A group of scientists may have just pinpointed the location on Mars of a mysterious source of methane, a gas most often produced by microbes — and NASA's Curiosity rover could be right on top of it.
Methane blips have pinged on Curiosity's detection systems six times since the rover landed in Mars' Gale crater in 2012, but scientists weren't able to find a source for them. Now, with a new analysis, researchers may have traced the methane burps to their origin.
To calculate the unknown methane source, researchers at the California Institute of Technology modeled the methane gas particles by splitting them into discrete packets. Taking into account the wind speed and direction at the time of their detection, the team traced their parcels of methane back through time to their possible points of emission. By doing this for all of the different detection spikes, they were able to triangulate regions where the methane source is most likely located — with one being just a few dozen miles away from the rover.
"[The findings] point to an active emission region to the west and the southwest of the Curiosity rover on the northwestern crater floor," the researchers wrote in their paper. "This may invoke a coincidence that we selected a landing site for Curiosity that is located next to an active methane emission site."
This prospect is thrilling for scientists, as almost all of the methane in Earth's atmosphere has biological origins, according to the researchers, so that a signature on Mars could be a key signpost for finding life on the ostensibly desolate planet.
Even if the methane is being produced by non-biological processes, it could point to geological activity closely tied to the presence of liquid water — a vital ingredient for past or present life to thrive.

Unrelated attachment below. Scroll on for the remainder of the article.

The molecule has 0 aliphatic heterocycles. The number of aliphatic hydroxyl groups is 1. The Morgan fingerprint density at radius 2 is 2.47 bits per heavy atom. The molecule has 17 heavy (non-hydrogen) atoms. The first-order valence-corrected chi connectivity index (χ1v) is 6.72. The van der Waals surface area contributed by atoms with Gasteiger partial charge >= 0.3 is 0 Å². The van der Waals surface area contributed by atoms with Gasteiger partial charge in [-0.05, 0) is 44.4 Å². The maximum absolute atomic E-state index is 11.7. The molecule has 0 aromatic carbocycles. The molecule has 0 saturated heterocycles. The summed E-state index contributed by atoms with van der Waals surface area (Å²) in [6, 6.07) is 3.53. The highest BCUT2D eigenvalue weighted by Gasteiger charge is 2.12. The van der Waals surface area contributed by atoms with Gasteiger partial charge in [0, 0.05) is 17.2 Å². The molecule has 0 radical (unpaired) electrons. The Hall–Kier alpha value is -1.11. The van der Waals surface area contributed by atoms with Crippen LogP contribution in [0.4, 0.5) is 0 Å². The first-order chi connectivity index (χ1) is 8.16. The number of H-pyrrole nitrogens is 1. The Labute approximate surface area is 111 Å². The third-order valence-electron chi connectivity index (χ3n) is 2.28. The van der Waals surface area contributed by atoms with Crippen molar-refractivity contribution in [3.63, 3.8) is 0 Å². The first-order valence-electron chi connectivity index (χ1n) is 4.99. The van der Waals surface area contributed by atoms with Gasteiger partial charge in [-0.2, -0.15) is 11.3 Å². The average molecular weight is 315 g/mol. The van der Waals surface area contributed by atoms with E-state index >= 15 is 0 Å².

Curiosity detected the methane blips through an instrument called the Tunable Laser Spectrometer, which is capable of detecting trace quantities of the gas at less than one-half part per billion (ppb), or about the quantity of a pinch of salt dropped into an Olympic-size swimming pool. The methane spikes that led the team to the potential source were registered at roughly 10 ppb.
Previous attempts to cross-check Curiosity's methane spikes with atmospheric methane levels detected by the European Space Agency's Trace Gas Orbiter (TGO) have failed. This could either mean that there is methane in the Martian atmosphere and the TGO somehow isn't picking it up, or there isn't any atmospheric methane on Mars and Curiosity is parked right on top of a local source.
It's possible that the methane could be leaking out from somewhere underneath Mars' surface.
"It’s a bit of a haystack," John Moores a professor of planetary science at York University in Toronto, Canada, told New Scientist. "It could be covered by dust and be almost impossible to find."
Though we still don't know whether the methane comes from tiny life-forms, the detectable life span of gas is only 330 years, after this it is completely destroyed by exposure to sunlight. That means whatever produced the methane could be still producing it today. Scientists' next job will be to find out what that something is.
The researchers published their findings June 3 on the preprint server Research Square, so their study has yet to be peer-reviewed.
Originally published on Live Science.
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Ben Turner is a U.K. based staff writer at Live Science. He covers physics and astronomy, among other topics like tech and climate change. He graduated from University College London with a degree in particle physics before training as a journalist. When he's not writing, Ben enjoys reading literature, playing the guitar and embarrassing himself with chess.